He beat five other candidates for the inaugural award – including Nobel Peace laureate Ellen Johnson Sirleaf and Africa’s richest man, Aliko Dangote. Mr Sanusi, 50, has spearheaded reforms in Nigeria’s troubled banking sector since his appointment in 2009. The central bank bailed out nine banks and removed their chief executives who were accused of fraudulent practices. Several of the ousted bankers have been put on trial for alleged financial mismanagement ‘Fiscal discipline’ Forbes magazine’s readers gave Mr Sanusi the most votes in an online poll.
He beat Mrs Sirleaf, the Liberian president who was awarded this year’s Nobel Peace prize, Mr Dangote, a Nigeria business tycoon who tops Forbes’ list of Africa’s richest people, former Cape Verde President Pedro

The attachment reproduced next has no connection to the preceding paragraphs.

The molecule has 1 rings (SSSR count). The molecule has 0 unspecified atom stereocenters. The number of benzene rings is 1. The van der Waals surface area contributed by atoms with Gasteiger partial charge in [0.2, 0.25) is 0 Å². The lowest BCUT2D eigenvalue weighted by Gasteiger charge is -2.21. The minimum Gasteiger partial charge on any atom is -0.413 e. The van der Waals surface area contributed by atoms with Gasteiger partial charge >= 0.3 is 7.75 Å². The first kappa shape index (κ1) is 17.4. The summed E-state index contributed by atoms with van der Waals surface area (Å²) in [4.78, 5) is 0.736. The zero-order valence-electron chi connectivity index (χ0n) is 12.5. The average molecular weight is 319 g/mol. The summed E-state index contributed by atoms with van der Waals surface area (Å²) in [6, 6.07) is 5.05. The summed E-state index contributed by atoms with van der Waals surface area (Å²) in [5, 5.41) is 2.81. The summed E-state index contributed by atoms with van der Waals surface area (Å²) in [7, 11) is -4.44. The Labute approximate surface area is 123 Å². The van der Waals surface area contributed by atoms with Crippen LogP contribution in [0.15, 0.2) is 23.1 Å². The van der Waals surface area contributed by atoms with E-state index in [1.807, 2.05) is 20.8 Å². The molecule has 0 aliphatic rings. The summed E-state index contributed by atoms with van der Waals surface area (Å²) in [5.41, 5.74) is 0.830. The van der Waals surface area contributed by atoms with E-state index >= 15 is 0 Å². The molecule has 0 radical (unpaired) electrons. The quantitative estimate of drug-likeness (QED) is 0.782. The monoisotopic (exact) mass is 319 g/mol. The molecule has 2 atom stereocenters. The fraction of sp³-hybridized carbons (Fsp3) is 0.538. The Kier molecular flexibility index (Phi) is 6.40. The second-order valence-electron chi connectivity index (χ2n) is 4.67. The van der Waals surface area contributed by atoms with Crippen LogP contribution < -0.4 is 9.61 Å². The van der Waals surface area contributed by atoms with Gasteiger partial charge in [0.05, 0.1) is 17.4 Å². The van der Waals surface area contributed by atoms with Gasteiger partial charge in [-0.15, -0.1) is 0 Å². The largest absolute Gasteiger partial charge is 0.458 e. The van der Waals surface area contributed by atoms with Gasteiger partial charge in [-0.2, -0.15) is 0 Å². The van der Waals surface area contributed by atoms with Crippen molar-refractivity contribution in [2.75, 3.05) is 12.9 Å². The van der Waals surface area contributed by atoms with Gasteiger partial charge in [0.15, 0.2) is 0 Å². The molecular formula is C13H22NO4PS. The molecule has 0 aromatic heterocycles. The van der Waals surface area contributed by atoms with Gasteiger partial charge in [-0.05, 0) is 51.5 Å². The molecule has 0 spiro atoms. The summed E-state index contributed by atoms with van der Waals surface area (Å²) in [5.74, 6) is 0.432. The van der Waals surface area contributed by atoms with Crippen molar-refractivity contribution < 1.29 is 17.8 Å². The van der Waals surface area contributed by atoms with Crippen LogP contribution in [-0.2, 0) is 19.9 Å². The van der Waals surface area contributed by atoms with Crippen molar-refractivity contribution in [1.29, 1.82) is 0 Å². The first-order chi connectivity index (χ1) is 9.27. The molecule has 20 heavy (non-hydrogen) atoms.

Verona Pires, who won this year’s $5m (£3.2m) Mo Ibrahim prize for good governance in Africa and Wangari Maathai, the Kenyan Nobel Peace laureate who died in September.
Last year, another financial publication, The Banker, named Mr Sanusi the Central Bank Governor of the Year. Mr Sanusi’s critics says his reforms have led to massive job losses in the banking sector.
But when receiving the award, he said the central bank’s role was not to create jobs but to create an environment for business to thrive, Nigeria’s privately owned newspaper, The Daily Trust, reports.
He called on the government to show tighter fiscal discipline and to discourage imports. “You cannot be exporting crude oil and be importing refined petrol,” Mr Sanusi said, according to The Daily Trust. Nigeria is a leading oil producer but most people live in poverty.
Source: BBC News